Engineers in the US are one step closer to mass-producing therapeutic proteins needed by today's pharmaceutical industry.
Reporting in last week's online edition of the Proceedings of the National Academy Of Sciences, the researchers claim to have achieved a major milestone in their efforts to effectively produce human therapeutics using a yeast-based protein expression system.
The research is the result of a collaborative effort between researchers in Dartmouth, New Haven and a bioengineering startup called GlycoFi. Founded by two Dartmouth engineering professors, GlycoFi is advancing technological solutions for the mass-production of fully-humanised proteins.
Protein-based biological drugs must be manufactured by living cells, which are genetically engineered to produce (or express) proteins that mimic the structures synthesised by humans. Current production of these therapeutic proteins is being pushed beyond capacity by exponential growth in the biopharmaceutical industry. GlycoFi's business is to engineer fungal expression systems that produce therapeutic proteins with human-like structures at an industrial scale.
"Production capacity has led to a bottleneck within the biopharmaceutical pipeline," said Charles Hutchinson, co-founder and CEO of GlycoFi, as well as dean emeritus of Dartmouth's Thayer school of engineering. "The result is that some approved therapeutic protein drugs cannot be produced in adequate amounts, and still others are not making it into commercialisation due to the cost and inefficiencies of producing them. It is our hope that this push to producing homogeneous, human-like glycoproteins in yeast will eliminate the production capacity bottleneck, and allow for the production of better and safer drugs."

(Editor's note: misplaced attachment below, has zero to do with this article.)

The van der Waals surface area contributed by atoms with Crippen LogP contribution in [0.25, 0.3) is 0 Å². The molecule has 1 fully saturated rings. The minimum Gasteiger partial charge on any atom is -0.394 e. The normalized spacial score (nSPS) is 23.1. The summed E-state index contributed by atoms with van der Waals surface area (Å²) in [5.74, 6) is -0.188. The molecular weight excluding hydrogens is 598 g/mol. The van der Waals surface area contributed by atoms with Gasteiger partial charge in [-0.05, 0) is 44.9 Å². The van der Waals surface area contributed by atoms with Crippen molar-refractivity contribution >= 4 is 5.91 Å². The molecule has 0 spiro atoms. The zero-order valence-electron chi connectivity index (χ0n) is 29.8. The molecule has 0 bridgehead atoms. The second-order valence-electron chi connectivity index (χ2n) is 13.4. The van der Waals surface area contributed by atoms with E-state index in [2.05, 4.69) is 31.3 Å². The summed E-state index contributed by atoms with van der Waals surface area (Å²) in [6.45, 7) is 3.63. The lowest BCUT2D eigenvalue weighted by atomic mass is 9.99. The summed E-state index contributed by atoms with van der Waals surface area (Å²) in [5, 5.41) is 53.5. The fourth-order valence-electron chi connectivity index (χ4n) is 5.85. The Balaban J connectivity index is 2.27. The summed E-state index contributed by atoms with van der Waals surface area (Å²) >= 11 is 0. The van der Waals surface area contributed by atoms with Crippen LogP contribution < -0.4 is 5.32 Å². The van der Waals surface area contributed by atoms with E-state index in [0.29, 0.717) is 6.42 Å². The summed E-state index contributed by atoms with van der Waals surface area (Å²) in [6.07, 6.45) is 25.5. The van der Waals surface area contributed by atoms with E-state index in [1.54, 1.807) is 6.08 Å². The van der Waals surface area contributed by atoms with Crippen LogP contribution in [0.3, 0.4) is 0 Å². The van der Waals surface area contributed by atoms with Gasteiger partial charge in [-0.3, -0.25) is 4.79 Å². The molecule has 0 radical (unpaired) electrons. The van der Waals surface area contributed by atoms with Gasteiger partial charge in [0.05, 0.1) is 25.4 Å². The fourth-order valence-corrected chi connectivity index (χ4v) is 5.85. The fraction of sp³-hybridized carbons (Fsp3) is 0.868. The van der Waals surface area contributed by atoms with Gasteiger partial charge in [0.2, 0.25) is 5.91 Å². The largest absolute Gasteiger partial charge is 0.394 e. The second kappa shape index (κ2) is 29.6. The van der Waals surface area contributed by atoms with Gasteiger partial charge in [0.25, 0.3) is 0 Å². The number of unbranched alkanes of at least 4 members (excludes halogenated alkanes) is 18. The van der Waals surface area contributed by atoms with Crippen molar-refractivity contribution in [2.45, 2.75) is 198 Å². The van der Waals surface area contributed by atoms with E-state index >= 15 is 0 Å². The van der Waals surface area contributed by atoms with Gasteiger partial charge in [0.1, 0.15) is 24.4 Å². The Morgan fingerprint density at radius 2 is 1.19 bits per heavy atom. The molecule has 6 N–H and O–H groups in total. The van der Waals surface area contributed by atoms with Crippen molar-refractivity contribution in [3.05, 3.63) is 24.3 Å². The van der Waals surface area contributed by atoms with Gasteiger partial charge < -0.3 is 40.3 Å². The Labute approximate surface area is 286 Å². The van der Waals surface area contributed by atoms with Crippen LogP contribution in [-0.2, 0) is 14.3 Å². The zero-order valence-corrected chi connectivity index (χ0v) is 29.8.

The researchers report that fungal-based protein expression systems are safer than conventional mammalian cell culture systems, but have not been effective in replicating complex human glycoprotein structures,until now.
"Demonstrating for the first time the production of 'hybrid' glycosylation structures in yeast brings GlycoFi an important step closer to dramatically improving the capacity and cost of producing therapeutic proteins," said Tillman Gerngross, Dartmouth engineering professor, co-founder and chief scientific officer of GlycoFi, and one of the authors on the paper. "In fact, we have already gone beyond this work and expect to manufacture fully complex human glycoproteins in one of our fungal production systems before the year's end."
Dartmouth/GlycoFi scientists genetically engineered the yeast P. pastoris to perform a series of sequential reactions that mimic the early processing of proteins in humans. After eliminating non-human glycosylation from the yeast, several genes were inserted into the yeast in such a way that the yeast synthesised new human-like glycosylation structures.
"The glycosylation structures we are seeing in our yeast are of a purity and uniformity unprecedented in biopharmaceutical manufacturing," said Stefan Wildt, also a Dartmouth engineering professor, director of strain development at GlycoFi, and another author of the paper. "This will allow GlycoFi to harness the inherent advantages of fungal protein expression systems and thereby address the biopharmaceutical manufacturing industry's capacity issues."